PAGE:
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Editorial: The 203 Project solves lacking access to crucial infrastructure


The Town of Carrboro sign as pictured on Oct. 21 2020.

What began as a proposal in 2016 will finally break ground this May in Carrboro, an idea that has been years in the making: The 203 Project.

It began with a parking lot, one that residents have likely passed by multiple times without even giving it a second thought. The Town began exploring the lot at 203 S. Greensboro St. for potential development. 

The vision for the space was transformative: it would be the new location for the Orange County Southern Branch Library. 

The land's development aimed to bridge the gap between underserved community members and key resources, solving the issues of accessibility that is prevalent in the community. 

From this goal, The 203 Project was born. The idea went from public engagement meetings to public hearings to presentation drafts and then making it in Town Council updates. It went through reintroductions, different design iterations and budget updates. A March 1 estimate predicted the project to cost approximately $41.2 million. 

After review by the North Carolina Local Government Commission this month, construction will begin in May. 

The location will house the Orange County Southern Branch Library, as well as the Carrboro Recreation, Parks and Cultural Resources Department, the Orange County Skills Development Center, WCOM Radio and the Virtual Justice Center. 

This once-empty space will be an epicenter for community engagement.

It will be not just a library, but the area’s new hub for arts and culture, "a community oasis that nourishes the mind, body and soul," as detailed in the project’s vision statement. 

It is a community center that emphasizes the needs and connectedness of the local community, an approach that is both distinguishing and necessary for Orange County.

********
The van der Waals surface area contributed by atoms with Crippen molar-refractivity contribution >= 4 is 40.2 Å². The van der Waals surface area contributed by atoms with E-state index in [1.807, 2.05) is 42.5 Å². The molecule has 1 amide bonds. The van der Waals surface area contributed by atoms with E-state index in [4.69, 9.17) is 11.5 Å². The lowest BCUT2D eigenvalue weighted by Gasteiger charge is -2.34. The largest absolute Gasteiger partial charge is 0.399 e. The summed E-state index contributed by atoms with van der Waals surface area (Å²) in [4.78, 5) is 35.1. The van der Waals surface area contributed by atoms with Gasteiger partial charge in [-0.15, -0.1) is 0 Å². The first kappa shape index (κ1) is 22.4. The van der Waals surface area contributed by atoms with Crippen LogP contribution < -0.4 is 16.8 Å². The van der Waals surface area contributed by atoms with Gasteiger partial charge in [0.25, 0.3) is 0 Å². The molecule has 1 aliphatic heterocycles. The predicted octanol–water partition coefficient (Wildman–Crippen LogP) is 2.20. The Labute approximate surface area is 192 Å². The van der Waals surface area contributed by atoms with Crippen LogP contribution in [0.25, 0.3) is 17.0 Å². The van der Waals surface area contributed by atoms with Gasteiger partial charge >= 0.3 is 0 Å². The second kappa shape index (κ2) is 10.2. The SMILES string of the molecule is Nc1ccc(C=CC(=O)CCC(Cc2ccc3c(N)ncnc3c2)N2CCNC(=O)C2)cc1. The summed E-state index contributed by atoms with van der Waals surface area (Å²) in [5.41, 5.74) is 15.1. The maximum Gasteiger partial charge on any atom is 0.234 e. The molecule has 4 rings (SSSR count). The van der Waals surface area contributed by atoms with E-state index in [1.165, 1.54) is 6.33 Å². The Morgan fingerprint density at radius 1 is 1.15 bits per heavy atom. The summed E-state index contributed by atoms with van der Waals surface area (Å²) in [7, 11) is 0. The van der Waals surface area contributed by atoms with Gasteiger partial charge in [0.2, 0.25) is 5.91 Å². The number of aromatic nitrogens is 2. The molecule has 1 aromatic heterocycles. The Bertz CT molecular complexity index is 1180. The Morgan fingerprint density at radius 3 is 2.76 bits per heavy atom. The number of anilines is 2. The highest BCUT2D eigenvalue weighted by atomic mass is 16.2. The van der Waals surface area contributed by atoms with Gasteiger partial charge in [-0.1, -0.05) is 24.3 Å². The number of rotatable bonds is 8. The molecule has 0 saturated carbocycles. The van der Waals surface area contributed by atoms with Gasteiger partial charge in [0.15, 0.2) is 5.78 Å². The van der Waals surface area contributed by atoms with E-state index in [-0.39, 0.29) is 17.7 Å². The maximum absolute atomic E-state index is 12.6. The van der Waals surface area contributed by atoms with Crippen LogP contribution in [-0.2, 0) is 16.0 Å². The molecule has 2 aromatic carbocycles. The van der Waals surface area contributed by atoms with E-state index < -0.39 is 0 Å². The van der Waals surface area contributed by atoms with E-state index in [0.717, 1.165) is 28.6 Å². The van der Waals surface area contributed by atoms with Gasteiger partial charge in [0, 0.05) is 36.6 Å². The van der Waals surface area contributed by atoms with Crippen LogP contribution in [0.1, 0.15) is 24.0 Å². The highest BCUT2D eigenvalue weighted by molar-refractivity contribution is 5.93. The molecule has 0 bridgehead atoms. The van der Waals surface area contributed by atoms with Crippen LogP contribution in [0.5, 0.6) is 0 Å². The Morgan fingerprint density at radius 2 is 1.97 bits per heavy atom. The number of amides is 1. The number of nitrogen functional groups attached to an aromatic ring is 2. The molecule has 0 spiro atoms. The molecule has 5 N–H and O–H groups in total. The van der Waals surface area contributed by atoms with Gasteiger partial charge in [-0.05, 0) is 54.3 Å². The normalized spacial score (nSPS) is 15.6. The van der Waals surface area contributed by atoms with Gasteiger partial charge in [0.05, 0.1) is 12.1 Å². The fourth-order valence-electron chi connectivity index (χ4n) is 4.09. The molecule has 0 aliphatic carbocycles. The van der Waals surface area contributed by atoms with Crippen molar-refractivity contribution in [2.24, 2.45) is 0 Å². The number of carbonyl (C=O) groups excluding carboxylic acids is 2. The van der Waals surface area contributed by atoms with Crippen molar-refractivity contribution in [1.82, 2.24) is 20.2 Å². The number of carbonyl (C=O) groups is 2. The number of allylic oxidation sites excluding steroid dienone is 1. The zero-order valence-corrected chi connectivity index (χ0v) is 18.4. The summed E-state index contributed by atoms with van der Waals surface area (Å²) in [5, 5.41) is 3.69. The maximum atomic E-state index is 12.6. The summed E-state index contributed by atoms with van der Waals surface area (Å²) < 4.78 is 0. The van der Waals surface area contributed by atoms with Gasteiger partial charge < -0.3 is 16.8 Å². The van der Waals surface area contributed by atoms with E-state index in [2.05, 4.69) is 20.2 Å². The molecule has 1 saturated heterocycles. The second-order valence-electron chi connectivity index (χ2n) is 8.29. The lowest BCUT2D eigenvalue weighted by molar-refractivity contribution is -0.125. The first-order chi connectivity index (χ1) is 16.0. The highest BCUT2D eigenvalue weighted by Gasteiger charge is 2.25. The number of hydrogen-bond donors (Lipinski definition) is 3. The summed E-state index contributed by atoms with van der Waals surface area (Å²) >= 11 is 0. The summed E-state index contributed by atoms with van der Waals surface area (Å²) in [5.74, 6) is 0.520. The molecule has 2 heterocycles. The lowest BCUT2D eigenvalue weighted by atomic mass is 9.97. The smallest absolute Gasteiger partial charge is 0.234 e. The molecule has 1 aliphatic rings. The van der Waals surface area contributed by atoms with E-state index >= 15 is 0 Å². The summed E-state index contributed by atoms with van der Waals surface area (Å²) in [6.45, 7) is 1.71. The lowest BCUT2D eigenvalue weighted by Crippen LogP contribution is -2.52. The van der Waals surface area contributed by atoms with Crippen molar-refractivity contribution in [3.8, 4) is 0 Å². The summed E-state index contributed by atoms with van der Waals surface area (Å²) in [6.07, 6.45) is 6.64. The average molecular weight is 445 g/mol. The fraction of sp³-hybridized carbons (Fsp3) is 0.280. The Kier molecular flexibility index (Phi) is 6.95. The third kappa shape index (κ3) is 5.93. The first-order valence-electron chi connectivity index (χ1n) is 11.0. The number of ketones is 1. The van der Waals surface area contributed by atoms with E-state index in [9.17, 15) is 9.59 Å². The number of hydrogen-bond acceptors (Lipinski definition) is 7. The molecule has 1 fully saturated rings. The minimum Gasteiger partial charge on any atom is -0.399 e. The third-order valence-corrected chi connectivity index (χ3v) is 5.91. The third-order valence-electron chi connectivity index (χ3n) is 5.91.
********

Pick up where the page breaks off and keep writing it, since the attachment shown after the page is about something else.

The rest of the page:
A project like this will no doubt bring new life to Orange County, but more importantly, it will democratize resources and technology for those who might have previously lacked access.

This includes education and literary materials for households lacing them, broadband internet access in a county where many non-centrally located citizens lack it and a space to engage with and enrich Carrboro's existing vibrant arts scene.

The project will focus on four guiding service principles: collaboration, technology, efficiency and welcoming to all. From these, we can hope that the new community center will be accessible to all residents, regardless of race, gender, sexual orientation or socioeconomic status.

The technology principle of this development is important here. The project's vision statement explains how staff will offer access to tech tools, technology expertise and high-speed internet.

This is specifically valuable to Carrboro’s homeless population, or those without abundantly reliable broadband.

The space will also be complete with 100 parking spaces, as well as bike parking. It will be accessible through Chapel Hill Transit's bus routes, the GoTriangle 405 route, a soon-to-be-built sidewalk along S. Greensboro Street and the Libba Cotten Bikeway. The project is also taking into account sustainable design approaches, including solar hot water, mass timber construction and more.

It is crucial that similar projects are implemented in counties across the state, not just where they complement existing arts-focused communities or the needs of college-age residents. Disparities in public resource access are not uncommon for unhoused populations or those left behind by mainstream infrastructure reforms.

Making costly or inaccessible tools within reach for community members in socially conscious and sustainable ways is the least we should be asking from our town governments. Nobody should be left behind – unable to lead productive civic or economic lives – because of accessibility barriers.

Furthermore, community support is essential to projects like these as it will further collaboration and connection, but more importantly, provide opportunities and resources to individuals who have gone far too long without them. Infrastructure like The 203 Project is necessary to enrich the lives of every community member of the community, and its arrival will be a step in the right direction for disadvantaged members of Orange County.


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